It’s the middle of January and that means one thing for the Mustangs: the winter term OUA playoffs are right around the corner.
With around one month left in the regular season for Western University’s basketball, hockey and volleyball teams, it’s crunch time for the Mustangs. Whether it’s the women’s basketball team struggling to string wins together, or the hockey teams’ consistency troubles, there’s at least one thing each of these teams can be doing better heading into their respective playoffs.
Women’s basketball (7–5): Get back to basics
The Mustangs women’s basketball team got off to a hot 6–0 start this season, but have won just one game since and have fallen into a three-game losing streak.
Head coach Nate McKibbon and his players have tried to explain what exactly has sunk them, but they’ve all agreed it comes down to not rising to the occasion and the team’s practice work not translating into on-court success.
As fifth-year forward Brett Fischer says, “it just comes down to grit, sometimes.”
Mustangs head coach Nate McKibbon:“I thought we had a good week of practice, just some of the stuff that we worked on didn't necessarily always translate to what would happen on the court”— Miles Bolton (@milesbolt) January 14, 2023
Men’s basketball (7–5): Continue improving the defence
Watching the men’s basketball team grow and play as one has been one of the most inspiring stories in the OUA this season. After starting 4–5, Western has rattled off three straight wins and improved on their defensive rebounding and steals over the regular season.
The team’s star players have always praised the group’s talent and culture, but head coach Brad Campbell has focused on a “slow build” this season after the retirement of many veteran players.
They just need to keep going.
Coach Campbell:"In a lot of games we have had heavy point swings back and forth for and against. So we're probably kind of used to that a little bit and we've come back from a lot of deficits as well this season too. So we got to stay even keel and making sure we're executing"— Miles Bolton (@milesbolt) January 14, 2023
Women’s hockey (6–8–4): Improve the powerplay
The Mustangs women’s hockey team entered the season with one of the OUA’s best goaltenders — fourth-year Kaitlyn Booth. Fortunately for the team, Booth has continued her strong play throughout this season, averaging less than two goals against per game and saving almost 93 per cent of the shots she’s faced.
The Mustangs still stand at 6–8–4.
Western has only scored 25 goals in 18 games. Despite a strong goaltending performance from Booth, the Mustangs can’t find the back of the opposing team’s net and have been shutout six times this season.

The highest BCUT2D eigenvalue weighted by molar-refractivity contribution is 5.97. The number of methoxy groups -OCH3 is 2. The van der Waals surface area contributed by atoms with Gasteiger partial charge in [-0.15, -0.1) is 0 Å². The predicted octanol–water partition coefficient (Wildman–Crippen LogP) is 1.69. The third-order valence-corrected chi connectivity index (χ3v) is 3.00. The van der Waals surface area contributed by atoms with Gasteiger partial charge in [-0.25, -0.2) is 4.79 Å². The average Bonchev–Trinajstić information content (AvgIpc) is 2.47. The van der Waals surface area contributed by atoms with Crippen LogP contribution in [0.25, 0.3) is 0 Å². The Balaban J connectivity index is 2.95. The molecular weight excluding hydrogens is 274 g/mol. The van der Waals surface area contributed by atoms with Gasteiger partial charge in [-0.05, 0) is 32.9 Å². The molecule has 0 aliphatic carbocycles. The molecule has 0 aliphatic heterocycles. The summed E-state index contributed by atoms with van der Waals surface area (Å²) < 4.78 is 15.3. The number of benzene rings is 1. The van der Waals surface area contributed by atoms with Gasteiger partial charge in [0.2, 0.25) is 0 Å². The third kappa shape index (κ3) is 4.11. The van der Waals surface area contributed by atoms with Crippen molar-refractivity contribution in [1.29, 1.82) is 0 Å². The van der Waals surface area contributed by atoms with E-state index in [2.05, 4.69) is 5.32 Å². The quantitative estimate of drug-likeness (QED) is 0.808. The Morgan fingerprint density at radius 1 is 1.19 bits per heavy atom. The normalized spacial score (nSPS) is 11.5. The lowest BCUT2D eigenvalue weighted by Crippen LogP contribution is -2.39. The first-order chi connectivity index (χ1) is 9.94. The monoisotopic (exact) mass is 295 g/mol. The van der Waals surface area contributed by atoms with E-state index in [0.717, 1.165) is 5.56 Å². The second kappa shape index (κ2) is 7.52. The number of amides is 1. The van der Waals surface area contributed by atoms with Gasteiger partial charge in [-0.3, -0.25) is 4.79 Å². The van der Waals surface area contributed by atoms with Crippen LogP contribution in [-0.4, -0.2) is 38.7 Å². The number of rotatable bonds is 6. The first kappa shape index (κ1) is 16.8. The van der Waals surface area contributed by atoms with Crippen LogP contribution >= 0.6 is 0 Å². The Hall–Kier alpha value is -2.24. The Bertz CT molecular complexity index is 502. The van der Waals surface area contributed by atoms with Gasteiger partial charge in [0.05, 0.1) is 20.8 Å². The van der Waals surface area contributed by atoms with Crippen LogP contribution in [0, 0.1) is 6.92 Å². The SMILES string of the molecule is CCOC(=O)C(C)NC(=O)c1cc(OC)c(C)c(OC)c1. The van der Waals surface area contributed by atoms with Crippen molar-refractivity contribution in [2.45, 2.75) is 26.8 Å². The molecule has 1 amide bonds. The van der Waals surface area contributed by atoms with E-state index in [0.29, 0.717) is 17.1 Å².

It’s obvious the Mustangs scoring problems arise from their dormant powerplay, only clipping at 4.7 per cent. If Western would like to complement their star goaltender, they’ll need to find a way to take advantage of their opponents' mistakes down the stretch.
Men’s hockey (7–8–5): Find more balance
While the Mustangs men’s hockey team is sitting in the middle of a playoff race between themselves and their west division rivals, they have lots of work left.
Part of the team’s six wins has been their fairly effective scoring, but it’s been assisted by their defencemen. Second-year defenceman Jake Gravelle and first-year defenceman Eric Van Impe lead the way with 21 and 19 points, respectively.
While it's always promising to have the back end chip in on offence, the Mustangs’ goaltending and defensive prowess have stumbled. The team has allowed nearly four goals per game this season and third-year goaltender Dylan Myskiw has stopped less than 90 per cent of the shots he’s faced.
Moving forward, Western needs to find more scoring from their forwards, so their defencemen can be more effective in their own zone — and pick better times to step up in the rush.
Women’s volleyball (10–1): Don’t get complacent
The Mustangs women’s volleyball team has been virtually unstoppable, having not lost a set since November 2022. The team has climbed to a third-place tie in the OUA standings.
So how can the Mustangs get any better? By not getting complacent.
While it’s important to be confident, Western must continue to improve their game in order to compete for a championship come the spring. The OUA is filled with talented women’s volleyball teams, including the 11–2 University of Waterloo Warriors and 11–2 McMaster University Marauders — both of which are on winning streaks of five games or more.
The Mustangs have solidified themselves as part of the contending group, but their last three matchups have come against the bottom three teams in the OUA. The Mustangs must beat teams like the Marauders and Brock University Badgers before bringing the championship trophy home to London.
Men’s volleyball (6–5): Find some consistency
In some ways similar to the women’s team, the Mustangs men’s volleyball team has feasted on the OUA’s “bottom-feeders” this season — not winning a match against a team with a winning record this season.
For Western, the story has repeated itself over — win one, lose one.
While they’ve competed against teams like the University of Guelph Gryphons and York University Lions, the Mustangs haven’t found points in the game’s key moments or most important sets.
The team has a knack for starting strong, but despite having won the first set in four of their five losses, the Mustangs have struggled as the game’s go along.
If Western would like to defeat the OUA’s most powerful teams, they’ll need to find some consistency in their game — particularly when push comes to shove in the third, fourth and even fifth sets.